For the remainder of the year, Arbitrarily Speaking! will feature three Virtue Ethics essays based on, and in accordance with the stipulations set out in, Rules 3, 8.1 and 15 of the AoA’s Ethical Code:

  • Rule 3 of the Ethics Code leans on the virtue of prudence – prudence is the ethic of responsibility: In other words, it is a virtue that requires that we answer not just for our intentions or principles, but also for the consequences of our acts.[14]
  • Rule 8.1 stipulates that an arbitrator should only accept an appointment if he or she is satisfied that that he or she ‘will be able to act without bias, self-interest or fear of criticism.’ This requires fortitude.  Fortitude is the ethic of moral strength and intellectual courage.
  • Rule 15 provides that the ‘arbitrator shall proceed diligently to resolve the dispute or disputes between the parties in a fair and efficient manner’, which impels the virtue of justice. Justice, according to Aristotle, hinges entirely on respect for legality and equality: ‘The just, then is the lawful and the fair, while the unjust is the unlawful and unfair.[15]

The benefits of applied knowledge of these classical philosophical cardinal virtues (prudence, fortitude and justice) are twofold: Firstly, it will guide our members to align their conduct and actions  with the various standards, rights and obligations, attitude and behaviour stipulated by the Code of Ethics; and, secondly, it is only by understanding and practicing the necessary character strengths of wisdom, intellectual bravery, temperance and justice that we can obtain and secure arbitrational excellence.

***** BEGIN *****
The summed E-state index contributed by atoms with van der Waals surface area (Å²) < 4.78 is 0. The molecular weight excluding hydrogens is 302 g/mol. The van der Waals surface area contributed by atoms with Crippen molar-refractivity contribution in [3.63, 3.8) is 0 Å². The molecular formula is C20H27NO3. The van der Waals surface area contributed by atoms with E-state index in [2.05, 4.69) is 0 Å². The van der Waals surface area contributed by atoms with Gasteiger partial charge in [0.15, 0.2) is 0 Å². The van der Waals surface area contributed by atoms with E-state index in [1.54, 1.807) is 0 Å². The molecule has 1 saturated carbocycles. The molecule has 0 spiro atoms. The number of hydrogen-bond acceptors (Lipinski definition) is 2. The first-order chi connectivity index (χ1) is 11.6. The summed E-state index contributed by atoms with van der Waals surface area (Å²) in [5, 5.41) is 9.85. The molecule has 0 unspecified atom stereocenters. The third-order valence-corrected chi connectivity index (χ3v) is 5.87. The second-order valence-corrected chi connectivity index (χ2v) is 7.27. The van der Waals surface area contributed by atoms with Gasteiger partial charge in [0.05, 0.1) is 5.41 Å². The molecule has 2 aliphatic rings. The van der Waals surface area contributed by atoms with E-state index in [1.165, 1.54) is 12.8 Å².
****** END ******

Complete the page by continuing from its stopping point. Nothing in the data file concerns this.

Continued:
Comte-Sponville A (2002) A Short Treatise on the Great Virtues: The uses of philosophy in everyday life William Heinemann: London.

Ford, P (2002) Benjamin Franklin on Moral Perfection  (accessed 2 March 2021).

Haslam,N, McGrath, MJ, Wheeler, MA. (2019) The Conversation: academic rigour, journalistic flair. (retrieved 29 April 2021).

Hursthouse, R, Pettigrove, G (2018) ‘Virtue Ethics’, The Stanford Encyclopaedia of Philosophy Winter Edition, Edward N. Zalta (ed.) (accessed 25 April 2021).

MacIntyre A (1985) After Virtue Gerald Duckworth & Co. Ltd.

Morin, O. (2014) The Virtues of Ingenuity: Reasoning and Arguing without BiasTopoi 33, 499–512 (2014). (retrieved 4 May 2021).